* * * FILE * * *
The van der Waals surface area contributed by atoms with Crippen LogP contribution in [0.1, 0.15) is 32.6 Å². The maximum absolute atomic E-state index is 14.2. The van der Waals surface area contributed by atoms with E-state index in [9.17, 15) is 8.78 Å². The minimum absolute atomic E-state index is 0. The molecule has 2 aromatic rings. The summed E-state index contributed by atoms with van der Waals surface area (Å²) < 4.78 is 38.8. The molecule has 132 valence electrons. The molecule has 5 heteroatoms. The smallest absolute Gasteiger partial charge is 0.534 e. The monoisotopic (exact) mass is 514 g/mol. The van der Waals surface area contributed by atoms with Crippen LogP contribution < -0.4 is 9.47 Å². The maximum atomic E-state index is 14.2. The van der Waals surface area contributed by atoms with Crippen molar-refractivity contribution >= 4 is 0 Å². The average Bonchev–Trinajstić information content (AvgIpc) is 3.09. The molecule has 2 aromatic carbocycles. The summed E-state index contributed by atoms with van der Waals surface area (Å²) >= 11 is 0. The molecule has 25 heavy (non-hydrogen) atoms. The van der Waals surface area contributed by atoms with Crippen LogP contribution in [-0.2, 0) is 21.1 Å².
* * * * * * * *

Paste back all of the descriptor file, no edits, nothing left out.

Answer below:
The van der Waals surface area contributed by atoms with Crippen LogP contribution in [0.1, 0.15) is 32.6 Å². The maximum absolute atomic E-state index is 14.2. The van der Waals surface area contributed by atoms with E-state index in [9.17, 15) is 8.78 Å². The minimum absolute atomic E-state index is 0. The molecule has 2 aromatic rings. The summed E-state index contributed by atoms with van der Waals surface area (Å²) < 4.78 is 38.8. The molecule has 132 valence electrons. The molecule has 5 heteroatoms. The smallest absolute Gasteiger partial charge is 0.534 e. The monoisotopic (exact) mass is 514 g/mol. The van der Waals surface area contributed by atoms with Crippen LogP contribution < -0.4 is 9.47 Å². The maximum atomic E-state index is 14.2. The van der Waals surface area contributed by atoms with Crippen molar-refractivity contribution >= 4 is 0 Å². The average Bonchev–Trinajstić information content (AvgIpc) is 3.09. The molecule has 2 aromatic carbocycles. The summed E-state index contributed by atoms with van der Waals surface area (Å²) >= 11 is 0. The molecule has 25 heavy (non-hydrogen) atoms. The van der Waals surface area contributed by atoms with Crippen LogP contribution in [-0.2, 0) is 21.1 Å².